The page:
The incredibly sexy and iconic costumes are credited to the renowned designer Paco Rabane and the kitsch set designs were by recently departed Mario Garbuglia, although Jean-Claude Forest, our Babe's creator, clearly had an overarching influence in both areas. For me, at least, Jane Fonda as a somewhat naive and hapless "heroine" only increases her attractiveness, and as I deplore political correctness, I find it refreshing to see her used unashamedly as a sex object by a film director who was clearly obsessed with beauty (he did also marry Bridgette Bardot and Catherine Deneuve).
This is not a sexploitation film or a film about fetishism, as some pundits would have you believe, and it's certainly not a film version of the comic book - its just a bit of fun! Watch it with that in mind and I am sure you will enjoy it!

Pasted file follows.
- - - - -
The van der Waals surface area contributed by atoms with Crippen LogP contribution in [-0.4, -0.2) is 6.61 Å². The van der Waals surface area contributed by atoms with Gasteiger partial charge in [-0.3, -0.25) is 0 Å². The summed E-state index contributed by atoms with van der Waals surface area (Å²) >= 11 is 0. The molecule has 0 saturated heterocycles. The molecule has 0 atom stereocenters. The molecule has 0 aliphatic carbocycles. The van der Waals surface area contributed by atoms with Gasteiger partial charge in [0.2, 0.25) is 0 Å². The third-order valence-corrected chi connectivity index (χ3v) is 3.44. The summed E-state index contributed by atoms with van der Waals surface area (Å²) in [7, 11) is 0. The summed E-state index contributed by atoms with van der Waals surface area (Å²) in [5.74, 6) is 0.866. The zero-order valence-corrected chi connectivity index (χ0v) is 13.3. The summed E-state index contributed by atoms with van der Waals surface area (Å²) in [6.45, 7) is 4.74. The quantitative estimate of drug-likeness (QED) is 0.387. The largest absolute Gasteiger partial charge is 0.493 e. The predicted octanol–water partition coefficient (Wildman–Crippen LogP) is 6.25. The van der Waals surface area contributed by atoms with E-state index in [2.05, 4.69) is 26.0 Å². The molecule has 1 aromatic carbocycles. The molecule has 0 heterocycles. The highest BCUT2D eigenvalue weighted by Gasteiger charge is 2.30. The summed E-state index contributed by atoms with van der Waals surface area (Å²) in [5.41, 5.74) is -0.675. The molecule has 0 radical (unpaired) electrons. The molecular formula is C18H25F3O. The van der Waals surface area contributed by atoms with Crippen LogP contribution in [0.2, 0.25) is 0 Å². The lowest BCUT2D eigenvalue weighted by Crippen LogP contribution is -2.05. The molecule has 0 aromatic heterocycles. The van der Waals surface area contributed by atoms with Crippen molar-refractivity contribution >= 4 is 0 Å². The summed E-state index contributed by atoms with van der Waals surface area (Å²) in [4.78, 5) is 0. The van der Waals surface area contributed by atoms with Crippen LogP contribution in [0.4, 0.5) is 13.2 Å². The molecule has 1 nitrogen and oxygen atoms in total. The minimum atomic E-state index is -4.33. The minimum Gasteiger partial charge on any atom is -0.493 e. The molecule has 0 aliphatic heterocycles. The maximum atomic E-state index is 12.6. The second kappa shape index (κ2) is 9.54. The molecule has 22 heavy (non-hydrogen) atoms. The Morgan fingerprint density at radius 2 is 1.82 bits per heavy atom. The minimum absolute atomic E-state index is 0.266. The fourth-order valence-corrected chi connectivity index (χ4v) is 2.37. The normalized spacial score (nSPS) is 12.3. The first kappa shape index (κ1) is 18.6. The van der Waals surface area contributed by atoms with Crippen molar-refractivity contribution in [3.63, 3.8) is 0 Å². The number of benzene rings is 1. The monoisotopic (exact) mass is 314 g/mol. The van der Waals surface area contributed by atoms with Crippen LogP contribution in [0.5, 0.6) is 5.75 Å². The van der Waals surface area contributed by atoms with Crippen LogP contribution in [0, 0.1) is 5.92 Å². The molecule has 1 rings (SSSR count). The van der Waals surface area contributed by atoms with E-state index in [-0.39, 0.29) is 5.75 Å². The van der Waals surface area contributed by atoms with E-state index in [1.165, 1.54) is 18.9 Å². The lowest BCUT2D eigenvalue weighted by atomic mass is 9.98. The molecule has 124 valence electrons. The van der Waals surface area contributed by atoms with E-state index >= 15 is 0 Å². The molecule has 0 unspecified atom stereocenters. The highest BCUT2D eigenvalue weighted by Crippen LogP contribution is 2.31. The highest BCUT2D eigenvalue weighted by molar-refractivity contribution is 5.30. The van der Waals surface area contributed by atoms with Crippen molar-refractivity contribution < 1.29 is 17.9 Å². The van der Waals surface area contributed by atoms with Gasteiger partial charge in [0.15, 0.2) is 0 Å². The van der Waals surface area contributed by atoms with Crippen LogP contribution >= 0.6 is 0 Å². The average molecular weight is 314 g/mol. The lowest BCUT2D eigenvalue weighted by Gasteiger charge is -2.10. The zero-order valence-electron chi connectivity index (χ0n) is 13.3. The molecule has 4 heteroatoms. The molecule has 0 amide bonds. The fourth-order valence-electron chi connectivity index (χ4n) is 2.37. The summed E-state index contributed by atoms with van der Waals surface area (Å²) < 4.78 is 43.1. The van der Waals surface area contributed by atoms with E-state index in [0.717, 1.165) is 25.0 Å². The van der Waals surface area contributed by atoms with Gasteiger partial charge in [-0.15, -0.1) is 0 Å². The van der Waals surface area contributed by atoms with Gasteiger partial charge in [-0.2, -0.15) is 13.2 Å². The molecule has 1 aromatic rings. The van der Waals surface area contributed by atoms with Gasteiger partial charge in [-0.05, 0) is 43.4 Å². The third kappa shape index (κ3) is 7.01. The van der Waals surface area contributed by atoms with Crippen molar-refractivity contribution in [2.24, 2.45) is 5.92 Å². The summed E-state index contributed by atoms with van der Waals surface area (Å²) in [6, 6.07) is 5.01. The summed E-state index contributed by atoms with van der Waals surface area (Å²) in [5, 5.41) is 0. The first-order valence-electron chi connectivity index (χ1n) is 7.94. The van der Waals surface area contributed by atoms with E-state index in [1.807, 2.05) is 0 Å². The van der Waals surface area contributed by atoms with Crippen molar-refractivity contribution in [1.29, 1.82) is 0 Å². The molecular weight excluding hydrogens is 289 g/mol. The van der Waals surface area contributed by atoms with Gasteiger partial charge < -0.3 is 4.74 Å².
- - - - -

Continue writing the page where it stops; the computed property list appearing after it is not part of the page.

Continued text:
There are plenty of sites out there - too many to link to - just do a search...
Most historians will agree that the sexual emancipation of women started somewhere in the 1960s. There's no better example than the comic-book character "Barbarella". The Character is one of my favourites, made famous by the actress Jane Fonda and one of the reasons why I started to create this site...